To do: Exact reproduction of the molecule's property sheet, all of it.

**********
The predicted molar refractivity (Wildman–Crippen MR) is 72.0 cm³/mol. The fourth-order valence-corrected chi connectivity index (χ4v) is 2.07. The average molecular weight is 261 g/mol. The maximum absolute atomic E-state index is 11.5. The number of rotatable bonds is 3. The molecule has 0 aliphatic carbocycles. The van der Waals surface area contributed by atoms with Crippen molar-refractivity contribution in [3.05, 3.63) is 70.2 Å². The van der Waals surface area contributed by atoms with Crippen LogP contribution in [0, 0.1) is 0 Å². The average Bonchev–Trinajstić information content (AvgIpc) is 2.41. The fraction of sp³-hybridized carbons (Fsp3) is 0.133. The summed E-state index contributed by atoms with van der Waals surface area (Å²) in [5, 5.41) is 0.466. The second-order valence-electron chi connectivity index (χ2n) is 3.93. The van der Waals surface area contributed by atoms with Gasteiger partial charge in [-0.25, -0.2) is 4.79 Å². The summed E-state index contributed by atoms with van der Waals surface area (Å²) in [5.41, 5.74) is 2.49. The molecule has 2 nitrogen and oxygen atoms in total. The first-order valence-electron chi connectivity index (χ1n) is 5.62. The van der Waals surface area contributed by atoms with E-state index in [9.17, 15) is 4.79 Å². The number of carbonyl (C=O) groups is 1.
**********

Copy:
The predicted molar refractivity (Wildman–Crippen MR) is 72.0 cm³/mol. The fourth-order valence-corrected chi connectivity index (χ4v) is 2.07. The average molecular weight is 261 g/mol. The maximum absolute atomic E-state index is 11.5. The number of rotatable bonds is 3. The molecule has 0 aliphatic carbocycles. The van der Waals surface area contributed by atoms with Crippen molar-refractivity contribution in [3.05, 3.63) is 70.2 Å². The van der Waals surface area contributed by atoms with Crippen LogP contribution in [0, 0.1) is 0 Å². The average Bonchev–Trinajstić information content (AvgIpc) is 2.41. The fraction of sp³-hybridized carbons (Fsp3) is 0.133. The summed E-state index contributed by atoms with van der Waals surface area (Å²) in [5, 5.41) is 0.466. The second-order valence-electron chi connectivity index (χ2n) is 3.93. The van der Waals surface area contributed by atoms with Gasteiger partial charge in [-0.25, -0.2) is 4.79 Å². The summed E-state index contributed by atoms with van der Waals surface area (Å²) in [5.41, 5.74) is 2.49. The molecule has 2 nitrogen and oxygen atoms in total. The first-order valence-electron chi connectivity index (χ1n) is 5.62. The van der Waals surface area contributed by atoms with E-state index in [9.17, 15) is 4.79 Å². The number of carbonyl (C=O) groups is 1.